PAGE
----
D.E.C. Negotiating on Revetment

Settlement negotiations are underway between the Department of Environmental Conservation and Montauk Shores Condominiums over a rock revetment the state said was improperly installed last year. Janis Hewitt

      A New York State Department of Environmental Conservation representative reported this week that the agency is negotiating with Montauk Shores Condominiums, which runs an oceanfront trailer park at Ditch Plain, in an effort to settle alleged violations in connection with a massive rock revetment built there last spring. The negotiations would determine if any monetary penalties would be applied, Aphrodite Montalvo of the D.E.C. said.

       A notice of violation, issued by the D.E.C. on June 18, states that the mobile home park’s officials failed to submit notice of the work to be done by the required 48 hours before starting it, and that the revetment exceeded the approved height of six feet, the approved width of 12 feet, and the approved weight limit of 150 pounds per individual rock.

       Moreover, the site was reached by the Keith Grimes company, which did the work, by driving its machinery through the East Hampton Town-owned dirt parking lot east of Ditch Plain beach — rather than the center road of the condominium development, as had been approved.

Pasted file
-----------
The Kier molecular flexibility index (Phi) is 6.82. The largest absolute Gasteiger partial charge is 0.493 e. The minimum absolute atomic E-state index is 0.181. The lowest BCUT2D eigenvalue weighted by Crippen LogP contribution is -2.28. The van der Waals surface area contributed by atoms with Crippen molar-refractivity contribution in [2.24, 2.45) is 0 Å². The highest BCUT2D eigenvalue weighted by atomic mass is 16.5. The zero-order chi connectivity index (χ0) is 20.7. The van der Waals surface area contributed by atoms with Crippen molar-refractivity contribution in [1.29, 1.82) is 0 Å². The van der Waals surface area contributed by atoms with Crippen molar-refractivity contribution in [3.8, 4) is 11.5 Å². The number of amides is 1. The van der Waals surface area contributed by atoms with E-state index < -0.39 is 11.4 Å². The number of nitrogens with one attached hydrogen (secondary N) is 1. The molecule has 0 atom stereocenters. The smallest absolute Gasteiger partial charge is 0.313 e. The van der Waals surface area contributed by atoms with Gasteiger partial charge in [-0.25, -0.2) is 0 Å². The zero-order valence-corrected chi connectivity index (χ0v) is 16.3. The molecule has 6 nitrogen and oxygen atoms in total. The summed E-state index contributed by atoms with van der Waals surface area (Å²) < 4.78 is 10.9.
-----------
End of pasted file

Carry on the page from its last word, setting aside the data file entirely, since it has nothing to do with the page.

Montauk residents complained at several Montauk Citizen Advisory Committee meetings after the revetment was installed, saying access to the shoreline, which is popular with surfcasters and beachcombers, was hindered, and the Concerned Citizens of Montauk, an environmental group, filed a formal complaint. Town employees sitting in trucks nearby during the revetment’s construction said, when asked by a reporter, that they didn’t know what was going on.

       “Any meaningful resolution will only be effective if it includes both significant fines and a full-scale remediation to remove illegal structures,” Jeremy Samuelson, the executive director of C.C.O.M., said this week by email. He said that the D.E.C had worked on the case for the last nine months. That effort will have been wasted without stringent consequences for the violations, he said.

       “C.C.O.M. believes the D.E.C. has sent a strong signal that repeat violators will be held accountable,” he said.

       A Montauk Shores manager did not return a call seeking comment.